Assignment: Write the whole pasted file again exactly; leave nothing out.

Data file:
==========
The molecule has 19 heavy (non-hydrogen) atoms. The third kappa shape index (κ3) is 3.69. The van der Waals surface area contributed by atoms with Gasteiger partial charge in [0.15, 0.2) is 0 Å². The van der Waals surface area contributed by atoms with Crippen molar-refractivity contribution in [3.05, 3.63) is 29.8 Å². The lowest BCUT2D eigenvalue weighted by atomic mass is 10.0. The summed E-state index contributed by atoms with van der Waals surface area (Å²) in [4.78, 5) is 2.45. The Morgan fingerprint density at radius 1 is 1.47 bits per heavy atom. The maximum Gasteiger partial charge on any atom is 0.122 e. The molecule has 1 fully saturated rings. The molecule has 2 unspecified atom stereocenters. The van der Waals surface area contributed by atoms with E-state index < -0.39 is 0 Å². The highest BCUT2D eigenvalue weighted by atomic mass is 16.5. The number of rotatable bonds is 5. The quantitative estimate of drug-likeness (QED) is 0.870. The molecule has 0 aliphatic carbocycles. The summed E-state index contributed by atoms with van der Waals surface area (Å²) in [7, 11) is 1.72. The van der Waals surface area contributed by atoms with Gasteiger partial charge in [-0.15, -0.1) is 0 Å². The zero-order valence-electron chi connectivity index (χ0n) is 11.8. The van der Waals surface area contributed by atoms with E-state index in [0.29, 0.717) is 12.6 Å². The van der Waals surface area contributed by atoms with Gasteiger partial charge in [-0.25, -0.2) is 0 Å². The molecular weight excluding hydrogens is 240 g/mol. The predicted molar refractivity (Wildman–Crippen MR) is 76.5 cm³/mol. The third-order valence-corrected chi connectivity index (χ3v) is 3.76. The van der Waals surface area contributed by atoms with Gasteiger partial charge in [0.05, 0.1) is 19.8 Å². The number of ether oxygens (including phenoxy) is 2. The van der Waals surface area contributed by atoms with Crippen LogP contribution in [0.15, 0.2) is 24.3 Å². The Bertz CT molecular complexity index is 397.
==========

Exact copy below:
The molecule has 19 heavy (non-hydrogen) atoms. The third kappa shape index (κ3) is 3.69. The van der Waals surface area contributed by atoms with Gasteiger partial charge in [0.15, 0.2) is 0 Å². The van der Waals surface area contributed by atoms with Crippen molar-refractivity contribution in [3.05, 3.63) is 29.8 Å². The lowest BCUT2D eigenvalue weighted by atomic mass is 10.0. The summed E-state index contributed by atoms with van der Waals surface area (Å²) in [4.78, 5) is 2.45. The Morgan fingerprint density at radius 1 is 1.47 bits per heavy atom. The maximum Gasteiger partial charge on any atom is 0.122 e. The molecule has 1 fully saturated rings. The molecule has 2 unspecified atom stereocenters. The van der Waals surface area contributed by atoms with E-state index < -0.39 is 0 Å². The highest BCUT2D eigenvalue weighted by atomic mass is 16.5. The number of rotatable bonds is 5. The quantitative estimate of drug-likeness (QED) is 0.870. The molecule has 0 aliphatic carbocycles. The summed E-state index contributed by atoms with van der Waals surface area (Å²) in [7, 11) is 1.72. The van der Waals surface area contributed by atoms with Gasteiger partial charge in [-0.15, -0.1) is 0 Å². The zero-order valence-electron chi connectivity index (χ0n) is 11.8. The van der Waals surface area contributed by atoms with E-state index in [0.29, 0.717) is 12.6 Å². The van der Waals surface area contributed by atoms with Gasteiger partial charge in [-0.25, -0.2) is 0 Å². The molecular weight excluding hydrogens is 240 g/mol. The predicted molar refractivity (Wildman–Crippen MR) is 76.5 cm³/mol. The third-order valence-corrected chi connectivity index (χ3v) is 3.76. The van der Waals surface area contributed by atoms with Gasteiger partial charge in [0.05, 0.1) is 19.8 Å². The number of ether oxygens (including phenoxy) is 2. The van der Waals surface area contributed by atoms with Crippen LogP contribution in [0.15, 0.2) is 24.3 Å². The Bertz CT molecular complexity index is 397.